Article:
“Ah. The Chronicles of the Dead.” Ashcroft tapped on the case, and smiled pensively when the heart spasmed in response. “Those who try to open it instantly succumb to its magic. Except for you, Nathaniel. This book is yours. It calls out to you, no doubt. How would you like to meet your ancestor’s work?”

“Don’t,” Nathaniel croaked. He gripped the bars, his 1ngers bled white. Elisabeth’s senses came Aooding back on a tide of fury. “It won’t work!”

she shouted through the portcullis. “You won’t be able to control the

Archon! It’s going to tear the world apart. When you summon it, you’ll be the 1rst to die!”

Ashcroft paused, peering at them, a hand cupped behind his ear. “I confess I’ve never been any good at reading lips,” he said 1nally. He gave a rueful laugh. “You’re asking me to stop, aren’t you? Ah, Miss Scrivener, you do not understand. You cannot understand. This is the purpose handed down to me by my father, and his father before him, stretching back three hundred years. I am part of something far greater than myself.” He tilted his head back, ga>ing up at the column. “With the Archon’s power at my disposal, humanity will be transformed. No more sickness, or poverty, or war. It will be a marvel—a glorious era in which all is possible, and every dream made real 

He trailed oP. Emotion shimmered in his eyes. Even wearing Hyde’s form, something of Ashcroft’s natural light and magnetism shone through.

He veally belieues mhat he’s saying, Elisabeth thought, horri1ed. In his heart of hearts, he viewed himself not as the villain, but as the hero.

Ashcroft cleared his throat. “Let’s see.” He paced in a circle, inspecting the Collegium sigil on the Aoor. “Cornelius faced somewhat of a problem with this library’s construction. How does one free a grimoire from an iron-1lled vault several hundred feet beneath a mountain? Fortunately, the Collegium’s own technology provided the solution.”

He moved to draw Hyde’s sword from its sheath, and stopped abruptly. Hyde’s hand had clamped around the hilt, muscles bulging with resistance. His face purpled as the two minds fought for control. Hope 1lled Elisabeth’s chest like a breath in the midst of drowning.

“The iron must be weakening Ashcroft’s spell.” She turned to Nathaniel, who was white as a sheet, staring at the Chronicles. She didn’t think he would hear her if she spoke to him. Instead, she asked Silas, “Is there any way for you to get inside?”

Silas stood several paces back, a ghost in the darkness of the passageway. He stepped forward, reaching for the portcullis. Alarm clamored through her, but his hand stopped a hairsbreadth from touching the thick bands of reinforced iron.

“I fear not,” he said. “This gate was designed to prevent beings such as I from entering. Even if I could, I would not be at my full strength inside the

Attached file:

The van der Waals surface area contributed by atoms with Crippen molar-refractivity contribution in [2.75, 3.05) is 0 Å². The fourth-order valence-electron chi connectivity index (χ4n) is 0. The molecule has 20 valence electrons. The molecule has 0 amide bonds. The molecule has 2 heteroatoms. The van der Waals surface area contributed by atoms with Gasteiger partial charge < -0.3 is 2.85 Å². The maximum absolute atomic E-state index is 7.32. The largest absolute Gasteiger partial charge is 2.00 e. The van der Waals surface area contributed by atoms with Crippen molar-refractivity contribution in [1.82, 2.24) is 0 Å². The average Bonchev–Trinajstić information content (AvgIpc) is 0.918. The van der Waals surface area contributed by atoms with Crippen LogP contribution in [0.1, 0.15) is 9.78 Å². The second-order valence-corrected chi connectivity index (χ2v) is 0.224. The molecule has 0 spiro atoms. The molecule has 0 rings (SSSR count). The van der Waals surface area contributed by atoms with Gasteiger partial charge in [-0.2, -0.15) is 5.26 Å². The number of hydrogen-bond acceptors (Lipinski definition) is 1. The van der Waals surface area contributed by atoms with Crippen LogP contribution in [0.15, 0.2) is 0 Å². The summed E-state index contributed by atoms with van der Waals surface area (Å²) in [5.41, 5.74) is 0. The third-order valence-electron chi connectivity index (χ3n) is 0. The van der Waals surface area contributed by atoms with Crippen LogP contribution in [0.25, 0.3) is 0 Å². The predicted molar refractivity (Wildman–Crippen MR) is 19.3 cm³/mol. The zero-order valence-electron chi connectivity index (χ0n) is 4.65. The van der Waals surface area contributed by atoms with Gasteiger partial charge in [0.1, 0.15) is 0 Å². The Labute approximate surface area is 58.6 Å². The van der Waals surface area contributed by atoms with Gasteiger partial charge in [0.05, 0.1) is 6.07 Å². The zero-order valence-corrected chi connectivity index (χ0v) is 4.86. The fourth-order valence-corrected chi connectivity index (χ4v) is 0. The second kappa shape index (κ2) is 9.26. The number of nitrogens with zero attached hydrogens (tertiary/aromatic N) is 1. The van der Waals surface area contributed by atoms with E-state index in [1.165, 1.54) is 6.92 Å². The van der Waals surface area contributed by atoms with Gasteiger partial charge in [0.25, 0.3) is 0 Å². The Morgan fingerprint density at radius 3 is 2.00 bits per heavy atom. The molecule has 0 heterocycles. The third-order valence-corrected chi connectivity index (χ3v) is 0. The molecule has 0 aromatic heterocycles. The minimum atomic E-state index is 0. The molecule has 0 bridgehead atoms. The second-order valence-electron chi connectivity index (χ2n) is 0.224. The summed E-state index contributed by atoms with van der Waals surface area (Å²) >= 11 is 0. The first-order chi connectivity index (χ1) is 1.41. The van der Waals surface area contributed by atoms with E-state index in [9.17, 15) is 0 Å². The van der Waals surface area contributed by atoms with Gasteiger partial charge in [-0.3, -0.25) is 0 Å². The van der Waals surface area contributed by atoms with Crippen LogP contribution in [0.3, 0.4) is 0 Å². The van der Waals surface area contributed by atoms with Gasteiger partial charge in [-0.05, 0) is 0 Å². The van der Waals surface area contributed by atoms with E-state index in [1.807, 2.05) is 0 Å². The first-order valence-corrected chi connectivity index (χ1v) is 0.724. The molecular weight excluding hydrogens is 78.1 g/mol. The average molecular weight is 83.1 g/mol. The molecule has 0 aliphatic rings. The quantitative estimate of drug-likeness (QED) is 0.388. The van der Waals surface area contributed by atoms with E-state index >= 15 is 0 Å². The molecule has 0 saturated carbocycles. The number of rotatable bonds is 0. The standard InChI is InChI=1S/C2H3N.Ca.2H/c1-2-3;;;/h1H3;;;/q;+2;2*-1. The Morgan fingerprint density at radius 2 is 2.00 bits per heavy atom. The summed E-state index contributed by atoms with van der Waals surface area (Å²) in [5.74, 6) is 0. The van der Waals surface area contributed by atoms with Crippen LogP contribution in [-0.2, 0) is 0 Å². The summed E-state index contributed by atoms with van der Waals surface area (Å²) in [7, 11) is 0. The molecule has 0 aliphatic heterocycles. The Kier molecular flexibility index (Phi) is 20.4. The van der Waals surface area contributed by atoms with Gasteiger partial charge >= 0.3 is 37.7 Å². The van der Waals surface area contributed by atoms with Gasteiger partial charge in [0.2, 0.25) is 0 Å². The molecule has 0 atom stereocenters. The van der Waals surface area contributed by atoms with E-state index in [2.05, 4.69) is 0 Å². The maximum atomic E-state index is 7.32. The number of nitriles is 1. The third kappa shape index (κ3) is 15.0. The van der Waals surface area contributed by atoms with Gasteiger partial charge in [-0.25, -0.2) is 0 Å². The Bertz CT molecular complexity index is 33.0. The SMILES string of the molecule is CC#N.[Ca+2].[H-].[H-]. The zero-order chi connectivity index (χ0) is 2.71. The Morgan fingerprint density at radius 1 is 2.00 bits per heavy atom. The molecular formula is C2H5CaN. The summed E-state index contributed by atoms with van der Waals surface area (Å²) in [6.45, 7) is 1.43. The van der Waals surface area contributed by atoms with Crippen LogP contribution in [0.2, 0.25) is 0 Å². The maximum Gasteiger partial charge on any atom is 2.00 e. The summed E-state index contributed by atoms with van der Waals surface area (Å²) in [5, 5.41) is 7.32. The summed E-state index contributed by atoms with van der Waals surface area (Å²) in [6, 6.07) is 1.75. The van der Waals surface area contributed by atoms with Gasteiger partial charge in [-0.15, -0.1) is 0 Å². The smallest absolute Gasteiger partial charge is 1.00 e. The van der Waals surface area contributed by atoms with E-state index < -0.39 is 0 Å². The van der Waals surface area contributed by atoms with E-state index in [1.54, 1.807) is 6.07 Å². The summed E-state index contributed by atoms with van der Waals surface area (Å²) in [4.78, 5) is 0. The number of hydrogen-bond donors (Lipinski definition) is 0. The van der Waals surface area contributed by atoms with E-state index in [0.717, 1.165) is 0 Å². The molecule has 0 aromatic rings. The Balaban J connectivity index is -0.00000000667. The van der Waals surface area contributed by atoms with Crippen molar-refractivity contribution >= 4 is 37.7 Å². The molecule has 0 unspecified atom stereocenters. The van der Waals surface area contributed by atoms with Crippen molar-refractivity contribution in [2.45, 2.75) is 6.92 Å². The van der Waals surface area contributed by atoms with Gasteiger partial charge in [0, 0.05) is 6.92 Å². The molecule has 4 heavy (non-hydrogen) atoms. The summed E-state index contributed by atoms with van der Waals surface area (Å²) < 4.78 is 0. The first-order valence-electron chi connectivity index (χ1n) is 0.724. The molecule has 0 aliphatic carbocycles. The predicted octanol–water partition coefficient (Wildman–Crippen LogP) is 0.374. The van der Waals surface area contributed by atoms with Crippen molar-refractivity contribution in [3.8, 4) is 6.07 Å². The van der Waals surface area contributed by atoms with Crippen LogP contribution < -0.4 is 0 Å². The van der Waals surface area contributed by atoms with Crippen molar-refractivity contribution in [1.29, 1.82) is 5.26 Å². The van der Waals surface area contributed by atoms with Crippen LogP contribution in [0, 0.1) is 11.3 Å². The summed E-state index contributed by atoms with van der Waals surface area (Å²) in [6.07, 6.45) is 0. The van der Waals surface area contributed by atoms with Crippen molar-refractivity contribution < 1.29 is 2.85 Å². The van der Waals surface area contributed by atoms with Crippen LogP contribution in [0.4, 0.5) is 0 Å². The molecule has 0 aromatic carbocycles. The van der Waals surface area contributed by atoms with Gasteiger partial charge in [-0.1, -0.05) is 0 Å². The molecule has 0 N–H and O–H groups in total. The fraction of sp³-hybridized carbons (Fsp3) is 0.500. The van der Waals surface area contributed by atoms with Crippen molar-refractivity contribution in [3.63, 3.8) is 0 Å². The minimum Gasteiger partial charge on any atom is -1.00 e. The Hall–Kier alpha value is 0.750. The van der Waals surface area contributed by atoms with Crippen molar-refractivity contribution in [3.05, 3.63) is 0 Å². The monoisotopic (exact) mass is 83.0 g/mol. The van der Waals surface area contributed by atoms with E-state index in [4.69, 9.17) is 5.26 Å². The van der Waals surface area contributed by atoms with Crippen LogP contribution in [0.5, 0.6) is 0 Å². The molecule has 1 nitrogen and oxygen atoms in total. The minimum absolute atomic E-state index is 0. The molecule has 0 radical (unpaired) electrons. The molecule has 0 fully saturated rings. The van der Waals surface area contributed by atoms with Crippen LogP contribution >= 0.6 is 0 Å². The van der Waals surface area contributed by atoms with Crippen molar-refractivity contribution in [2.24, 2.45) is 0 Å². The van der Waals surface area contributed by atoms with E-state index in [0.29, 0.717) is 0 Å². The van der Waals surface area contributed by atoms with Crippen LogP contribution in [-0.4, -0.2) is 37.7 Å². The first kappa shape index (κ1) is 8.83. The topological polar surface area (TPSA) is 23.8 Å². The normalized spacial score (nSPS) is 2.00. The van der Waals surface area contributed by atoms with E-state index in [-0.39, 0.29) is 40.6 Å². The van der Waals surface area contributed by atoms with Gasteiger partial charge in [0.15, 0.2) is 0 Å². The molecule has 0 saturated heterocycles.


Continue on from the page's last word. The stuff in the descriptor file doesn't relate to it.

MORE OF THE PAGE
No wonder Silas had been hanging back. In the infernal red glow of the molten iron, he looked washed out, almost ill.

A ring of metal against stone yanked her attention back to Ashcroft. He had managed to free Hyde’s sword, though in doing so he had lurched forward, nearly dropping the weapon. As she watched in dismay, he dragged the blade, scraping, until it stood vertically above the Collegium sigil, his weight bearing down upon it. And then, like a key 1tting into a lock, the sword’s point slid inside a hidden mechanism in the sigil. Sweating and trembling with ePort, Ashcroft twisted it to the right.

For a moment, nothing happened. Then a clank echoed through the cavern. The Aoor shook, gears churning unseen as the Great Library’s machinery awakened. A jagged crack raced across the ceiling. On the far side of the vault, one of the giant obsidian angels began to turn, not by sorcery but by the will of the cogs, its face motionless and serene. The stream of molten iron cascading from its hands slowed to a drip. Angled sideways, it created a blockage in the channel, and the moat slowly drained away at its feet.

In the place where the angel had once stood, a passageway now yawned. But Elisabeth had eyes only for the ceiling, where the crack had snaked across the cavern and split the rock above the portcullis. When she sei>ed the bars and shook them, she felt a slight give.

Ashcroft was bent over now, Hyde’s face writhing grotesquely. He staggered to the Chronicles’ pillar and caught himself against it with a hand that clenched repeatedly into a 1st. Using the other hand, he unsteadily raised his Director’s key toward a slot in the column.

There was still time. Ashcroft missed once, twice, the key glancing from the stone. Elisabeth threw herself against the portcullis. Metal groaned as it pushed outward an inch on one side, the grille Aexing against her shoulder.

With his lips peeled back from his teeth, Ashcroft at last forced the key into place. When he turned it, a panel slid open. Green-tinted mist Aowed out of it, pouring down, lapping over Hyde’s boots.

Thum9-thum9. Thum9-thum9. Thum9-thum9. The convulsions of the dead, ancient heart 1lled the cavern, thudding inside Elisabeth’s bones. The stench nearly brought her to her knees. It was like standing at the entrance to

a crypt, breathing in rot and stone and ancient magic, the smell of skulls crawling with beetles, of moss speckling crumbled tombs.

The portcullis screeched as she wedged her shoulder into the gap, using the passage’s wall as leverage. But she was too late.

Too late to stop Ashcroft as he reached inside, and plunged his 1ngers into the beating heart.